Finally making progress, although it will “grind” to a stop for the next few weeks. Not seeing much boat work time available in October.
First, let’s do a recap. If you recall, the keel lifting bolt was rusted away, and couldn’t be saved.
uh oh – exposed threads
While the welder was here fixing the pivot pin bushing…
He also cut away the metal around the old lifting bolt …
No eye bolt
And we attempted to re-tap it.
But no joy. The inside of the existing hole was rusted and the threads were pretty much missing down one side
Bad thread day
I had originally planned to bore a bigger hole (slightly bigger diameter) and re-thread it for a bigger bolt, but when it arrived I realized it was just too massive and not the right solution.
compare old and new keel bolts
So I abandoned that idea. After some advice from swimfly, and after calling a well known Catalina parts dealer, I decided to do more cutting away and to re-drill and tap another hole. I went ahead and bought their drill and tap.
Before we started I heated it up for a few hours. That’s just a reflected red glow – no it’s not red hot. 2 heaters blew the garage light circuit, but one heater was plenty enough heat to warm it up. It did get too hot to touch. I had to let it cool a bit before we could get started.
Heating the keel
I had a mechanical engineering friend with some metal work experience come over to help me through the last (well, almost the last) step before sandblasting can be done. First we leveled the keel such that the drill hole was near vertical. Surprisingly this meant the rear of the keel was raised quite a bit. That 2 ton engine hoist I bought from harbor freight has sure come in handy.
Leveling the drill hole
Then we cut away the metal. This was my first attempt at using a grinder and it turns out it is much better at shaving off a layer of metal than at cutting out big chunks. We worked a couple chunks on both sides and were able to knock them out with a sledgehammer.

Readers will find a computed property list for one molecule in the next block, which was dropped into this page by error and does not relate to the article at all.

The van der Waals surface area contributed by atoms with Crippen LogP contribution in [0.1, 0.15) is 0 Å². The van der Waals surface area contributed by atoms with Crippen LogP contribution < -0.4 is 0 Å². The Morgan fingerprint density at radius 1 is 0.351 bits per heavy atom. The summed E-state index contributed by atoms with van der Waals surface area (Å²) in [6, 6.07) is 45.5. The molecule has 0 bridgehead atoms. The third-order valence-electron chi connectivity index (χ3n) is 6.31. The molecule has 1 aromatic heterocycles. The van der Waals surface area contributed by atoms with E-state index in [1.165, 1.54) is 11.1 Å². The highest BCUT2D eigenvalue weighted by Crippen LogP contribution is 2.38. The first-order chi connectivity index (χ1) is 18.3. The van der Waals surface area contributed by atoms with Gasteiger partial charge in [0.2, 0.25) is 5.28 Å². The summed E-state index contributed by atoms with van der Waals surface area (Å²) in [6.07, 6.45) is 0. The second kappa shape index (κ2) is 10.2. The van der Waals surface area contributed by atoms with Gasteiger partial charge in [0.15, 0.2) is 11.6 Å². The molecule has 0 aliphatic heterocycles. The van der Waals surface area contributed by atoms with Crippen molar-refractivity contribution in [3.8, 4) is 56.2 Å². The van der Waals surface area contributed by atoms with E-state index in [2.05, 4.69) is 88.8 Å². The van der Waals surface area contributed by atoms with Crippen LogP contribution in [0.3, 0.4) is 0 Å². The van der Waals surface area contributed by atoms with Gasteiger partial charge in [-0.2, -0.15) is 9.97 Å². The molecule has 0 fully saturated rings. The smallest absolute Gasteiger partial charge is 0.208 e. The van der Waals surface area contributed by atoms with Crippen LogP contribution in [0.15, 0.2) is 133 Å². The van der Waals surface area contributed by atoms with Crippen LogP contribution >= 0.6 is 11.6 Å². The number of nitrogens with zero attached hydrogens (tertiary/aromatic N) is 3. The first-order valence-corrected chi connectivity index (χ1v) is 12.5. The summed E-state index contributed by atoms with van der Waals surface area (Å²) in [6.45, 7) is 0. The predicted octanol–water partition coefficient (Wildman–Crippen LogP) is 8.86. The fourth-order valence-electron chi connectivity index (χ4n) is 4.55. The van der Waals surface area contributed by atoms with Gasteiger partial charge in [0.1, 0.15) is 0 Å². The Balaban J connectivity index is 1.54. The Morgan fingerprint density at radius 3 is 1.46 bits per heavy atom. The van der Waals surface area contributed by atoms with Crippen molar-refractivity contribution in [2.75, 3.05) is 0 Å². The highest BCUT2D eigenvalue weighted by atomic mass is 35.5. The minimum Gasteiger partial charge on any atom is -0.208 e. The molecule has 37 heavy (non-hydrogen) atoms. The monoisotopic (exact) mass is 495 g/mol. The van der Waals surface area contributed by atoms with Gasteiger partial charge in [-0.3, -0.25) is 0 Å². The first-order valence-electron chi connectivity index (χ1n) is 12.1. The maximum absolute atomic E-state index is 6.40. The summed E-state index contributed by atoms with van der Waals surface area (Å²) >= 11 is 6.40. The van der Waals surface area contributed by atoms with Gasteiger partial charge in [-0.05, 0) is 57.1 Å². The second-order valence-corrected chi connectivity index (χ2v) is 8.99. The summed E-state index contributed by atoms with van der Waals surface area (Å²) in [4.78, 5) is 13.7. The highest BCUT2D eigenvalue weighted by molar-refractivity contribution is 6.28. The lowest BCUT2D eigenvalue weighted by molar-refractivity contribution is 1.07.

Notice the use of safety glasses. Quite a bit of cutting later (we both got lots of grinder time) and we had this. Notice the nose of the Catalina 22 peeking out of the garage.
Ready for drilling
Notice that there is still a drill hole. It was deep enough to just barely go beyond where we needed to cut.
Next was the really exciting part. We used a bench top drill press, took off the bottom plate and turned it around. Then propped it up to just the right height. It barely fit.
Drill press setup
Yes, that is a drill press on top of 3 boards stacked on a milk crate. No that wasn’t all that sturdy. No, I wouldn’t recommend it. Yes, it worked. Here is an action shot.
Ready for tapping
At this point we had run out of time and had to stop, plus I didn’t have anything resembling a tap handle that could fit the tap. I’ve since bought one and am ready to go. Based on my upcoming schedule it’s going to have to wait a few weeks. I’ll try to coincide the tapping with a trip to the soda blasters. After that it’s sealing and shaping time!
I want to stress the importance of wearing eye protection while working with metal. While grinding we were both wearing safety goggles, but in all the setting up of the drill press I took mine off and forgot to put them on again before drilling. Yep, got two specks in my right eye. Talk about painful! Made it to the eye doc the next day and she fished them out with a needle. They had already started to rust and she cleaned that out. No lasting damage, but definitely a lasting lesson.
This once and for all settles the debate of whether or not stupidity is painful. Yes. Yes it is.